In addition to making everyone feel accepted and welcome, no matter their background, increasing diversity in industries such as photonics also presents numerous advantages. For example, Imogore finds that his colleagues from Italy can often provide a different perspective than those from Germany. ‘They make me look at things very differently,’ he explained. ‘Diversity therefore provides an advantage when it comes to innovation.’ In addition, he pointed out that when people get the opportunity to work and study in another country, they can later return to their home countries and share their knowledge and experience, which could educate and inspire others to do the same.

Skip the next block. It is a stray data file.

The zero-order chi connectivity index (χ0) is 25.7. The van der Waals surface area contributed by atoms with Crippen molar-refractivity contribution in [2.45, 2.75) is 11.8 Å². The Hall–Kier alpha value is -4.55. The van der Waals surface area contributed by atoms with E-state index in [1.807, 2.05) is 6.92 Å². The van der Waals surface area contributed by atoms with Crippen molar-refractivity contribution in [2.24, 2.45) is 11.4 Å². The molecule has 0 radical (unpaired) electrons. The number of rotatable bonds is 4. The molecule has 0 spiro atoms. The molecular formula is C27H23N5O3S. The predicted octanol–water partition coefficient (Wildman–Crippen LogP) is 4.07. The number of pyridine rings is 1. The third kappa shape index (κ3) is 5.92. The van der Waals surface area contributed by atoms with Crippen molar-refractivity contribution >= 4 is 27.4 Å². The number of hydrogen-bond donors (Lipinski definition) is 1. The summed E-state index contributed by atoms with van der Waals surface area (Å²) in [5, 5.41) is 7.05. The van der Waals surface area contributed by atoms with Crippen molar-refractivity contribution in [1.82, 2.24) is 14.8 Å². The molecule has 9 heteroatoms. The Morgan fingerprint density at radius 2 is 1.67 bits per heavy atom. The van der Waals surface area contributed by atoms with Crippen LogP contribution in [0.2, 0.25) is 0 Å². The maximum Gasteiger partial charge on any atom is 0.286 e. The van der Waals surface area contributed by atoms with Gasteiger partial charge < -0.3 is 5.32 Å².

Jäger added that increasing the visibility of the diversity in optics and photonics is also very important to show the world how varied the industry is, and that the different profiles of people can make research more successful.

Nic Chormaic remarked: ‘You really get to see the abilities of people that may not have had the same opportunities in their home countries, they can really shine when they are suddenly given an opportunity.’

The good news is that recently there has been a concerted effort made by OSA and the wider photonics community to address exclusions of the past and work towards inclusivity.

‘When I started working in science I felt quite insecure for many years,’ said Jäger. ‘I had the feeling that my gay identity would be something that’s apart from my professional identity, and should not be disclosed so openly. So I was very happy when only a few years ago suddenly these issues and topics were addressed at conferences. And so I suggested whether we could start doing LGBTQ+ meetups there. Last year we had an online LGBTQ+ meeting in the conference where people could come together and discuss these issues.’